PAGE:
Bright ideas flow easily at The Epiphany.
Palo Alto is where it’s @. Yes, Mountain View, Sunnyvale, and Santa Clara have famous campuses less than 12 miles south. But it was here that the anchor, Stanford University, was built, and here that history was made in a garage (Hewlett-Packard). Steve Jobs parked his car in the ‘burbs of Palo Alto. Mark Zuckerberg set up shop in a storefront on main University Avenue.
The air you breathe is energized, with VCs and bright minds collaborating at Oren’s Hummus Shop or Lure + Till, with be-seen outdoor tables. Chances are good that the VC is staying here, at The Epiphany. The hopeful future dot-commer, looking for startup funding, may be sleeping here, too. They are both attracted to a giant data-driven chandelier installation, “Edison,” by famed design firm IDEO. It’s a marvel of light shows.
The hoodie chairs in the lobby’s Tinderbox are quiet, and the tech concierge helpful. They can scribble ideas on tabletops that are dry-erase boards. A G-link docking station lets her push what’s on her smartphone to the room’s 47-inch flat-screen TV. The safes, bless them, hold laptops. The valets can be texted.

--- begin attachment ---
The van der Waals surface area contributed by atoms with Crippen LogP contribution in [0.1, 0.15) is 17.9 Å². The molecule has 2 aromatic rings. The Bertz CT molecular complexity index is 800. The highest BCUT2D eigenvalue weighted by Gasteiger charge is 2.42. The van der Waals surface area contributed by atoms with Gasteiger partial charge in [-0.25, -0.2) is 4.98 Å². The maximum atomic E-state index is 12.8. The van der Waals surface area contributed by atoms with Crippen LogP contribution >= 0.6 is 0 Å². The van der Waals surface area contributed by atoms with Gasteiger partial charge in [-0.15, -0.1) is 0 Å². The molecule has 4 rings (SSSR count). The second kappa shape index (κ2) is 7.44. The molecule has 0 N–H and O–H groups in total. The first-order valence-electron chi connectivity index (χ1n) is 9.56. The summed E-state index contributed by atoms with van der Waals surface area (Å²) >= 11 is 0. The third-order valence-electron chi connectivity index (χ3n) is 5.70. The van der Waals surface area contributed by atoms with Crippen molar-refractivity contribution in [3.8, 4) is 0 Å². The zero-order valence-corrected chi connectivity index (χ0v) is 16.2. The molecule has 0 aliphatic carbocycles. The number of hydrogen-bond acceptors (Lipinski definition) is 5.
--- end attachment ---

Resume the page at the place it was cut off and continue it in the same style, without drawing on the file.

While many may believe that the inspiration of Palo Alto is in its “hardware”—it may, indeed, come from what El Palo Alto once was: an ancient coastal redwood forest. Although half-wrapped in aluminum panels, at its core, The Epiphany nods to nature and the femininity in invention, with a six-story-high mural of the master, the redwood. In the 86 guest rooms, enter birds and branches delicately dusted on wallpaper and etched on grassy-colored flooring. Windows in several suites and meeting rooms frame Stanford, still swallowed by the oaks, palms, and Santa Cruz Mountains.
The hotel is connecting us, but not always to the Internet.